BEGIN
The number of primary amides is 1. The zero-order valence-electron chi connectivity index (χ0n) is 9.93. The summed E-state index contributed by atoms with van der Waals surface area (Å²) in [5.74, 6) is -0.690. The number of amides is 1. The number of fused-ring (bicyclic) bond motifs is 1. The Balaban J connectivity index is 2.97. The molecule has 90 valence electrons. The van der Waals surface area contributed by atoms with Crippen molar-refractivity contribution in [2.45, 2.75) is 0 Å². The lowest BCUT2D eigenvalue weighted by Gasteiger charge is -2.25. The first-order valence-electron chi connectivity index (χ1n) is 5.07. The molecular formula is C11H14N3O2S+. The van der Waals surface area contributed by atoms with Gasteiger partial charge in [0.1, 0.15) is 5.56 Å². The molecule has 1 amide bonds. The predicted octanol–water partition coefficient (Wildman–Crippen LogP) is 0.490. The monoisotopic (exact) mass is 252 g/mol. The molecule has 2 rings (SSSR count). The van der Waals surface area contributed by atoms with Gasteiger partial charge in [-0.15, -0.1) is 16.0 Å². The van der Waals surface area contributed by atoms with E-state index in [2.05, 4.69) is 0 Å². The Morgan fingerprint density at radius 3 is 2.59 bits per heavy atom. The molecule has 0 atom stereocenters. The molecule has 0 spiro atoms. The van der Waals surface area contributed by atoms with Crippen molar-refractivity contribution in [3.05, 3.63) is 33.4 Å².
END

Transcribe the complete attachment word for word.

The number of primary amides is 1. The zero-order valence-electron chi connectivity index (χ0n) is 9.93. The summed E-state index contributed by atoms with van der Waals surface area (Å²) in [5.74, 6) is -0.690. The number of amides is 1. The number of fused-ring (bicyclic) bond motifs is 1. The Balaban J connectivity index is 2.97. The molecule has 90 valence electrons. The van der Waals surface area contributed by atoms with Crippen molar-refractivity contribution in [2.45, 2.75) is 0 Å². The lowest BCUT2D eigenvalue weighted by Gasteiger charge is -2.25. The first-order valence-electron chi connectivity index (χ1n) is 5.07. The molecular formula is C11H14N3O2S+. The van der Waals surface area contributed by atoms with Gasteiger partial charge in [0.1, 0.15) is 5.56 Å². The molecule has 1 amide bonds. The predicted octanol–water partition coefficient (Wildman–Crippen LogP) is 0.490. The monoisotopic (exact) mass is 252 g/mol. The molecule has 2 rings (SSSR count). The van der Waals surface area contributed by atoms with Gasteiger partial charge in [-0.15, -0.1) is 16.0 Å². The van der Waals surface area contributed by atoms with E-state index in [2.05, 4.69) is 0 Å². The Morgan fingerprint density at radius 3 is 2.59 bits per heavy atom. The molecule has 0 atom stereocenters. The molecule has 0 spiro atoms. The van der Waals surface area contributed by atoms with Crippen molar-refractivity contribution in [3.05, 3.63) is 33.4 Å².